Document Detail


Lidocaine protects from myocardial damage due to ischemia and reperfusion in mice by its antiapoptotic effects.
MedLine Citation:
PMID:  19352171     Owner:  NLM     Status:  MEDLINE    
Abstract/OtherAbstract:
BACKGROUND: Perioperative myocardial ischemia poses a vital threat to surgical patients. Means to protect postischemic myocardium are clinically not available. Lidocaine has been demonstrated to exert antiinflammatory pleiotropic effects. The authors set out to test if lidocaine protects ischemic myocardium from reperfusion injury. METHOD: A mouse model of transient coronary artery ligation (30 min) and reperfusion (24 h) was used with animal care committee approval. Infarct size and area-at-risk were determined. Leukocyte recruitment was quantified on immunohistochemical stainings. Apoptosis was assessed using enzyme-linked immunosorbent assay to detect histone modifications and terminal deoxynucleotidyl transferase dUTP nick end labeling assays. Lidocaine effects on leukocyte-endothelial interactions were assessed in vitro by using a parallel-plate flow chamber or static adhesion assays. RESULTS: Infarct size per area-at-risk was reduced by 27% in mice treated with a lidocaine bolus (1 mg/kg) before a continuous infusion (0.6 mg . kg(-1) . h(-1)) during ischemia (P < 0.005). Neutrophil density in the infarct and periinfarct zone was not reduced by lidocaine, although the size of the infiltrated area was. Terminal deoxynucleotidyl transferase dUTP nick end labeling-positive cardiomyocytes and endothelial cells were significantly reduced in the periinfarct zone by lidocaine. In vitro, no effect on leukocyte rolling or firm adhesion to resting or activated endothelium was demonstrable. In vitro, lidocaine reduced cardiomyocyte apoptosis induced by hypoxia and reoxygenation (3h/1h) significantly. Infarct size and in vitro cardiomyocyte apoptosis were likewise reduced when lidocaine bolus and infusion were administered after the ischemic insult. CONCLUSION: Lidocaine exerts cardioprotective effects when administered before or after the ischemic insult. This effect is mediated through an antiapoptotic and not through an antiinflammatory pathway and may be therapeutically exploitable.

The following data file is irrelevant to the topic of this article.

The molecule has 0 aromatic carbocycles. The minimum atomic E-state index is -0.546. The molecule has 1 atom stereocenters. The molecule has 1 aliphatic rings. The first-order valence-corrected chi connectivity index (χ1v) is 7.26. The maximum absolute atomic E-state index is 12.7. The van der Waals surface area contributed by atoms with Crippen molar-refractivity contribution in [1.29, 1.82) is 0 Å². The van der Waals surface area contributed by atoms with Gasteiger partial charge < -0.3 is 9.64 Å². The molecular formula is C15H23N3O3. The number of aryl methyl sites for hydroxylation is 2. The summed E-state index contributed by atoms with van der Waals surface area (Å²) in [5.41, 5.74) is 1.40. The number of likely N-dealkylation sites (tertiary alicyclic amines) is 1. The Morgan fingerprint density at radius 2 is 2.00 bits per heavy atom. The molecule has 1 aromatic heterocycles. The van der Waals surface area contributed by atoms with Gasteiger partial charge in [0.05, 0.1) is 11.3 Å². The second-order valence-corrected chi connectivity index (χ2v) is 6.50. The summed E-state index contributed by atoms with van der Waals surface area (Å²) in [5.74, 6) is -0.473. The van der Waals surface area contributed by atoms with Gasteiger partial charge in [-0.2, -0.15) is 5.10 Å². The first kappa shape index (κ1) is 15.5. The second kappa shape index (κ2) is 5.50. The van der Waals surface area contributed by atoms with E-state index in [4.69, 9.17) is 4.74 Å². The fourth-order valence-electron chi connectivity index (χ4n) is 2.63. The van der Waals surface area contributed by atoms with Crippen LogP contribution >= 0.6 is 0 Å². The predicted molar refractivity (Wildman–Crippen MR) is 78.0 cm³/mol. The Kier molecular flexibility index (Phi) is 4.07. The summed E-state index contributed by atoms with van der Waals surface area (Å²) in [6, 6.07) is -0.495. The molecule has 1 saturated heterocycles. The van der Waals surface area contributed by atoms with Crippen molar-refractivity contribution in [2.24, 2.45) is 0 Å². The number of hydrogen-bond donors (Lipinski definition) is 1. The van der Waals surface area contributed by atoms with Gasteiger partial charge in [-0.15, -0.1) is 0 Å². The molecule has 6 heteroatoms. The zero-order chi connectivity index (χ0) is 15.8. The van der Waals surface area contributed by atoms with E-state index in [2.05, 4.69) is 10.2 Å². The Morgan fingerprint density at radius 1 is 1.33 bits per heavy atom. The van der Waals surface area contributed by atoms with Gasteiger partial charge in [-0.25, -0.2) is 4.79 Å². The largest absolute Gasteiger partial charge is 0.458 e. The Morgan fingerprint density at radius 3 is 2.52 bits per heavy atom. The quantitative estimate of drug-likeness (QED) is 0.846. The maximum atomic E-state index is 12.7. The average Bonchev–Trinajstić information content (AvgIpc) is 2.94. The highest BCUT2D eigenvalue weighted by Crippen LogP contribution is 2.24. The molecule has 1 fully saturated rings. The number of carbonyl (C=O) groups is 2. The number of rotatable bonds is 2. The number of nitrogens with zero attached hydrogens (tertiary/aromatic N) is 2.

Authors:
Dominik J Kaczmarek; Christine Herzog; Jan Larmann; Hans-Jörg Gillmann; Reinhard Hildebrand; Martina Schmitz; Anik Westermann; Thomas Harendza; Robert Werdehausen; Alexander W Osthaus; Frank Echtermeyer; Klaus Hahnenkamp; Kai C Wollert; Gregor Theilmeier
Publication Detail:
Type:  Comparative Study; Journal Article; Research Support, Non-U.S. Gov't    
Journal Detail:
Title:  Anesthesiology     Volume:  110     ISSN:  1528-1175     ISO Abbreviation:  Anesthesiology     Publication Date:  2009 May 
Date Detail:
Created Date:  2009-04-23     Completed Date:  2009-05-14     Revised Date:  -    
Medline Journal Info:
Nlm Unique ID:  1300217     Medline TA:  Anesthesiology     Country:  United States    
Other Details:
Languages:  eng     Pagination:  1041-9     Citation Subset:  AIM; IM    
Affiliation:
Department of Anesthesiology and Intensive Care Medicine, Hannover Medical School, Hannover, Germany.
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MeSH Terms
Descriptor/Qualifier:
Animals
Apoptosis / drug effects*,  physiology
Cardiotonic Agents / pharmacology,  therapeutic use*
Lidocaine / pharmacology,  therapeutic use*
Mice
Myocardial Ischemia / complications,  drug therapy*,  pathology
Myocardial Reperfusion Injury / etiology,  pathology,  prevention & control*
Myocardium / pathology
Chemical
Reg. No./Substance:
0/Cardiotonic Agents; 137-58-6/Lidocaine

From MEDLINE®/PubMed®, a database of the U.S. National Library of Medicine


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